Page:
'''James Riddle''' "'''Jimmy'''" '''Hoffa''' (born February 14, 1913 – disappeared July 30, 1975) was an American [[trade union|labor union]] leader and author who served as the President of the [[Teamsters|International Brotherhood of Teamsters]] (IBT) union from 1958 until 1971. In 1964 Hoffa was convicted of misappropriating nearly $2million in union pension funds and was imprisoned in 1967. His sentence was reduced by President Nixon on the proviso that he agree to stay out of union politics until 1980, the full term of his prison sentence. However, Hoffa had no plans to adhere to Nixon's restrictions and he began to make plans to regain his control of the Teamsters. He vanished in late July 1975 at age 62.
Hoffa was a union [[activist]] from a young age, and was an important regional figure with the [[Teamsters|International Brotherhood of Teamsters]] (IBT) union by his mid-twenties. By 1952, Hoffa had risen to national vice-president of the IBT, and served as the union's general president between 1958 and 1971. He secured the first national agreement for teamsters' rates in 1964. Hoffa played a major role in the growth and development of the union which eventually became the largest (by membership) in the United States with over 1.5 million members at its peak, during his terms as its leader. He was a [[civil rights]] supporter and expressed this in many statements.
Hoffa became involved with [[organized crime]] from the early years of his Teamsters work, and this connection continued until his disappearance in 1975. He was convicted of [[jury tampering]], attempted [[bribery]], and [[fraud]] in 1964, in two separate trials. He was imprisoned in 1967 and sentenced to 13 years, after exhausting the appeal process. In mid-1971 he resigned as president of the union, an action that was part of a pardon agreement with President [[Richard Nixon]], to facilitate his release later that year. Nixon blocked Hoffa from union activities until 1980 (which would have been the end of his prison term, had he served the full sentence). Hoffa, hoping to regain support and to return to IBT leadership, unsuccessfully attempted to overturn this order.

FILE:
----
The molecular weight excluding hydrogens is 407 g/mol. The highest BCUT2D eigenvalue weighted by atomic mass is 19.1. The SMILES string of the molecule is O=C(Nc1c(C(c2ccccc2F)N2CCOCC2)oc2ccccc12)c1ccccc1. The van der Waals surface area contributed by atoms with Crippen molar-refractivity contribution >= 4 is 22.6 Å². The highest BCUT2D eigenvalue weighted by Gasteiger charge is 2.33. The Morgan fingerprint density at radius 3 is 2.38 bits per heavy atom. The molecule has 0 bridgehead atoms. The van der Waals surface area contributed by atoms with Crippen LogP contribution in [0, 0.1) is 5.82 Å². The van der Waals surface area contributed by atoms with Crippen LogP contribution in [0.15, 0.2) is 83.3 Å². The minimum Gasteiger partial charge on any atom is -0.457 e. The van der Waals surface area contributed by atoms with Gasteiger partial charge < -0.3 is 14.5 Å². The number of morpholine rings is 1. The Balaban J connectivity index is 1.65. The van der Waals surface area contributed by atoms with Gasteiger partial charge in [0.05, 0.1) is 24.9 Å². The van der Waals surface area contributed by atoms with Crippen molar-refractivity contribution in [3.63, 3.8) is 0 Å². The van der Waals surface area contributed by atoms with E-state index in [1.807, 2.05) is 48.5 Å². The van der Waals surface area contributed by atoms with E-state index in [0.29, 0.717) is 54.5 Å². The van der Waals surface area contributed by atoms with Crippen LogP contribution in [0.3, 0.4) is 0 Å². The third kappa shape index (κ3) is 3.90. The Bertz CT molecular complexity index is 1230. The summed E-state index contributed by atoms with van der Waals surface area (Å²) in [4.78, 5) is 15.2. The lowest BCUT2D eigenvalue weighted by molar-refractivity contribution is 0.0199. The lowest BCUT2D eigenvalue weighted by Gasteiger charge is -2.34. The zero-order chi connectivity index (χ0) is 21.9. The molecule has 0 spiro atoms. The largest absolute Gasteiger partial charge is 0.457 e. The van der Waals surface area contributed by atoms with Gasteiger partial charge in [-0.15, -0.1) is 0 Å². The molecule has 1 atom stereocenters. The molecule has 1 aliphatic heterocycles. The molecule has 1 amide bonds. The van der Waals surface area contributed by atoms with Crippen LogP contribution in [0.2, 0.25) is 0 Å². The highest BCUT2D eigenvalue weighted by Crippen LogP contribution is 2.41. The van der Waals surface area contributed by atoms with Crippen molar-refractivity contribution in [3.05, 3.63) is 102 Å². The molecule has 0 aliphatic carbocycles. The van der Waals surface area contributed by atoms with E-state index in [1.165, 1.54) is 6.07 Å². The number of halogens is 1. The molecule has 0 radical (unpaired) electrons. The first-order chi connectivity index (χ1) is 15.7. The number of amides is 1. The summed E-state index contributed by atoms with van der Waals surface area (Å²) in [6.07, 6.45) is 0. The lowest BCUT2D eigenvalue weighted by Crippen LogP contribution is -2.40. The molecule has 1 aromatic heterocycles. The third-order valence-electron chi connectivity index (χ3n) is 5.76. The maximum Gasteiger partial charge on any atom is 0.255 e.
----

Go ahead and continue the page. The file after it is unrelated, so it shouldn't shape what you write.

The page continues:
Hoffa vanished in late July 1975, having last been seen outside the Machus Red Fox, a suburban Detroit restaurant. He was declared legally dead in 1982. His disappearance gave rise to many theories as to what happened to him.
A collection of papers related to Hoffa is cared for by the Special Collections Research Center of The [[George Washington University]]. The collection contains a variety of materials, including newspaper and magazine articles, trial transcripts, copies of congressional hearings, and publicity materials.
Hoffa's critics say that he enriched himself at the expense of the teamsters. His defenders claim that "dedication as an American labor leader for more than 40 years, as well as his widely recognized accomplishments on behalf of teamsters and all working people in America" should not be forgotten.